sailing homepage : trip reports : 3: cabo to pv : crossing cortez to mazatlan
Previous: back to muertos

Dec 4-6: Passage from Ensenada de los Muertos - across the Sea of Cortez - to Mazatlan, big wind, huge waves, and surfing at more than 10 knots!

We checked the weather one last time before leaving Muertos. Sometimes internet access can be a lifesaver! Everything looked good, although we all knew the conditions would be challenging. The high winds from the US had been blowing for almost a week and we were sure to see some big waves. It was grey and overcast when we left.

Sara takes us out of Muertos
(600x450:57Kb)

 

It's much bigger than in the picture
(600x450:70Kb)

As soon as we cleared the protection of Muertos' headlands, we picked up the wind and waves from the north. It was exactly as forecast: winds around 20 knots and waves averaging between 8 and 14 feet. Sara and I quickly remembered what's so special about the Sea of Cortez: wave periods get compressed when the tide is flowing up into the sea. We were seeing waves on six second periods!

Get Adobe Flash player
Video: Sailing across the Sea of Cortez, we have to get to our wedding!


Video: Sailing across the Sea of Cortez, we have to get to our wedding!

The wind made everything bearable. With wind, especially a good strong breeze, we can steer. When you can steer, everything is cool. It's possible to dodge breakers, take waves at different angles, and have a say in how the boat moves. A nice wind also makes the boat lean over, which very much helps our motion through the sharp-faced waves we faced. We were moving at more than 6.5 knots all day, which is pretty cool for us!

Waves from two directions
(600x450:46Kb)

 

Sara got drenched right after this shot
(600x450:65Kb)

The sun finally broke through the clouds and the afternoon was nicer. We hand-steered because some of the bigger waves were VERY big, and we needed to immediately change course when they came under us. The sharp faces of the waves also was to blame for several cockpit drenchings. Both Sara and Sean had separate moments when they were relaxing and reading, only to be doused with buckets of water.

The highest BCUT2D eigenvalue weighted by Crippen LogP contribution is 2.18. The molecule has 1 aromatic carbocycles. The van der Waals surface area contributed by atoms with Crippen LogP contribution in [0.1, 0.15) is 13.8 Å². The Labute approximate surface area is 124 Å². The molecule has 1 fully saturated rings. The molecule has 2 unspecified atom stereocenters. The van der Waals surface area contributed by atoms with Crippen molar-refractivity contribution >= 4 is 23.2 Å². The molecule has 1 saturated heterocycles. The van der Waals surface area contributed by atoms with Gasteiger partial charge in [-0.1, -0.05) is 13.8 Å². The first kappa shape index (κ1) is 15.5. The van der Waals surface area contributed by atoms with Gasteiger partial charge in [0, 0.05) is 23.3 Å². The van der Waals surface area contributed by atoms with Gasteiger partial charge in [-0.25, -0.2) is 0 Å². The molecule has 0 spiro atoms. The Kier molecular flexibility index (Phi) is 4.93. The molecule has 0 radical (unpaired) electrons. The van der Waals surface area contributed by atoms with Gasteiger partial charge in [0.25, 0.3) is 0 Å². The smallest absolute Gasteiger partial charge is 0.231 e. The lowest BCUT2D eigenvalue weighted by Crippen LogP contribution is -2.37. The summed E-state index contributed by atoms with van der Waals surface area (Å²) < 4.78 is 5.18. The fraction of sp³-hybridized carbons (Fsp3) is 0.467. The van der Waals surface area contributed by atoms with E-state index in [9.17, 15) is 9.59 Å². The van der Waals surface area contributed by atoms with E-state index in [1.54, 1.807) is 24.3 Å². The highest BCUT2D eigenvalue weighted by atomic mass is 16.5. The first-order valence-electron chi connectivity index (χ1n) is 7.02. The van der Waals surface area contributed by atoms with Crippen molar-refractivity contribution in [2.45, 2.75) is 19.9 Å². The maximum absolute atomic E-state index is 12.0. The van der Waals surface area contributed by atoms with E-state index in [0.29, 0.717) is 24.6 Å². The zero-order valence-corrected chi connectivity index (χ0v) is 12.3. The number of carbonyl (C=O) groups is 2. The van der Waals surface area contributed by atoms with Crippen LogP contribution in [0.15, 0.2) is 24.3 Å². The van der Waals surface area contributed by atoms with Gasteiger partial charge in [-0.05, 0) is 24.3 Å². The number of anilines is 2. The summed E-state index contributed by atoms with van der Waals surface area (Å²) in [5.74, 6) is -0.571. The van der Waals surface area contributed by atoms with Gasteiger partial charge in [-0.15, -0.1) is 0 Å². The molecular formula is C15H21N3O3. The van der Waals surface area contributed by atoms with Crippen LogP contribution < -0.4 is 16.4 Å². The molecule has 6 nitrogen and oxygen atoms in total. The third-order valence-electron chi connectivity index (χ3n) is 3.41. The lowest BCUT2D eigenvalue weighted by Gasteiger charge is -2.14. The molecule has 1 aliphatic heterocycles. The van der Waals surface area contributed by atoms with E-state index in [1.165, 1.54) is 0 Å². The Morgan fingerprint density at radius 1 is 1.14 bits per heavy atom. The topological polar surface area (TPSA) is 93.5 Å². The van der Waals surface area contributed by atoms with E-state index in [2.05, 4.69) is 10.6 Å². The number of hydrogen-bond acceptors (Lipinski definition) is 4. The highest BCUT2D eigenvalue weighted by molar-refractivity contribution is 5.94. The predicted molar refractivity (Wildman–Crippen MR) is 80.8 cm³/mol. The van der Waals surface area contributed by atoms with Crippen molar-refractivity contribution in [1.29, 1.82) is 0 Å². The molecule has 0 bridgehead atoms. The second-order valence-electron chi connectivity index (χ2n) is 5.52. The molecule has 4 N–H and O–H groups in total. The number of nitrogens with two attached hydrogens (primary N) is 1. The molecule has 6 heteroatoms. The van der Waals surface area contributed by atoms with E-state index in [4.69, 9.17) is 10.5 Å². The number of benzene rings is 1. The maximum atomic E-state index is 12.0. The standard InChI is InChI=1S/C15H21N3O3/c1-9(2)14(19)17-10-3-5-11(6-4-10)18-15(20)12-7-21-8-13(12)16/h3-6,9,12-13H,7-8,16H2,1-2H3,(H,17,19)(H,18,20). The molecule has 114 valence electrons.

Reading and dodging spray
(600x450:68Kb)

 

Looking for freaky huge waves
(600x450:58Kb)

We've all been aware of an important fact about forecasts: they predict the average wind speed and wave height. Gusts can bring instantaneous windspeed 25-50% higher than average, and waves often travel in different directions and add constructively.

A single 15-foot wave isn't a problem, it's when two or three 15-foot waves just happen to intersect at the same time in the same place. This results in the 'freak' wave that you hear so much about: 70-ft monsters that damage cruise ships, nasty waves that roll, flip, and sink boats.

We know this happens from experience now. I was below, cooking dinner. It consisted of ramen noodles, which only need to be boiled in water. Just holding the lid on the pot, while bracing myself in the galley, while tilting the pot to keep everything inside, was difficult.

I had opened the curtains on the window above the galley to watch the incoming waves, so I could brace myself better. Sean was steering, Sara was on 'wave-spotting' detail.

Sara was saying something, and she suddenly went quiet. Sean said his only warning was the look of terror in her eyes, and her silent mouth agape. I looked up from the stove to see a wall of water. I had to crouch down to see the cresting top of the wave. Shit! I was going to pour hot ramen water all over myself!

It was huge, about 30ft high. Sara only remembers seeing clear blue water and bright white froth at the top of the wave crest, WAY above us. Sean spun the wheel fast and steered us down the wave. The sound was just crazy, our regular dull roar became a crashing crescendo. The boat accelerated and screamed down the wave. Suddenly it was gone and we were back on course.

Dodging waves
(600x450:107Kb)

 

10.5 knots corrected!
(600x450:41Kb)

We later corrected our knotmeter, shown, and discovered it was reading at least 10% low. That means we passed 10 knots on that one monster wave. We were shaken, but it's worth noting that Wanderlust handled it with grace, just as she did every other wave thrown at her that long day.

We hand-steered until sunset, when the waves had calmed a little and we found Otto could handle them after all. I took the first watch and finally convinced Sara to go below and get some sleep around 10PM. We passed an oncoming ferry a half hour later and he was very good - he was on a course that took him two miles from us, and he acknowledged my spotlight flash quickly.

A second ferry an hour later wasn't so aware of our presence. He must have been on our track, on our heading, he was coming at us from behind in such a straight line. He was also moving FAST! He appeared and got within a few miles of us in just a few minutes!